One of the few books I’ve read that comes with a trigger warning, The Bedwetter is not for the easily disturbed. But hey, we’re not easily disturbed here, are we? And whilst the first chapter is a bit of a huge slap in the face, the voice that comes through the writing makes you want to read on.
Armed with electric hair trimmers and a military fighting knife, Russell accepts his dark commission.
Russell Pisarek is twenty-six years old and still wets the bed. He grew up different from other young men because his vicious mother punished him for wetting by shaving his head. When he confided this to his girlfriend Tina, she betrayed him, advertising his problem to all their high school classmates, who turned on him mercilessly. He took out his frustration by skinning neighborhood cats.
Now Russell fantasizes about finding just the right woman—so he can shave her bald. He struggles to overcome his dark tendencies, but when his sister discovers he’s wetting again, she kicks him out of her house.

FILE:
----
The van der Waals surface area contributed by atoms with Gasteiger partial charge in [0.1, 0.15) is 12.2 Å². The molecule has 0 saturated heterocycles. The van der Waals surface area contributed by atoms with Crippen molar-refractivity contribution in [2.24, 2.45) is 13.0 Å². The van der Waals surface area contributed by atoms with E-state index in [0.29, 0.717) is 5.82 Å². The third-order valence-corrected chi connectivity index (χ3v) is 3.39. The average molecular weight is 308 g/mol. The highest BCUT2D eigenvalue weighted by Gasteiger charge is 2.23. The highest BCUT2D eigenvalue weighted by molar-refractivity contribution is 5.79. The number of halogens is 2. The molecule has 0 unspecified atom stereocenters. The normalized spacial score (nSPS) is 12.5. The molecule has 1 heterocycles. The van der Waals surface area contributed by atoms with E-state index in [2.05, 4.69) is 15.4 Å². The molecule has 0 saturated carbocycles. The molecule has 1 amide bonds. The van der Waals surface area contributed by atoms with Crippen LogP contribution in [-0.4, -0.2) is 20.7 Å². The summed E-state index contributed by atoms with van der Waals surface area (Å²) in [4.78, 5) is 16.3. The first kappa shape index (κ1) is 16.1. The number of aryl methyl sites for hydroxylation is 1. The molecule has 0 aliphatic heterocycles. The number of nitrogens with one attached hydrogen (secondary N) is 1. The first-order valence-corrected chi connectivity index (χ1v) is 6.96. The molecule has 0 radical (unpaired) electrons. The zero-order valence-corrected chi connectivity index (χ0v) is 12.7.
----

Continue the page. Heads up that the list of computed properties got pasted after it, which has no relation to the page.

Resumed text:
During this time of stress, the mythical Piss Fairy appears in his dreams, and Russell is driven to satisfy his twisted desires with his innocent coworker Uma, who also needs a new roommate.
When his plans go awry, the Piss Fairy commissions him for a much darker task that graduates him from shaving to scalping—and worse.
Stalking the author
The Bedwetter Review Conclusion
An interesting read – After the shocking opening chapter, the violence drops off and you have the diary of a guy who had a messed up early life and has issues as a result. Interestingly written, there are highs and lows that lead you slowly back towards the violence. Not as dark as I was expecting but neither is it for the easily offended, with corse language and gory scenes you’ll find an unusual voice between the pages and a story that builds to surprising truths.
Horror and Fantasy Author – Also writing as K.T. McQueen. Love Western Horror, cowboy boots, my cactus Collin, & my Demon Cat.
Moths – I hate moths, the way they flutter at your face!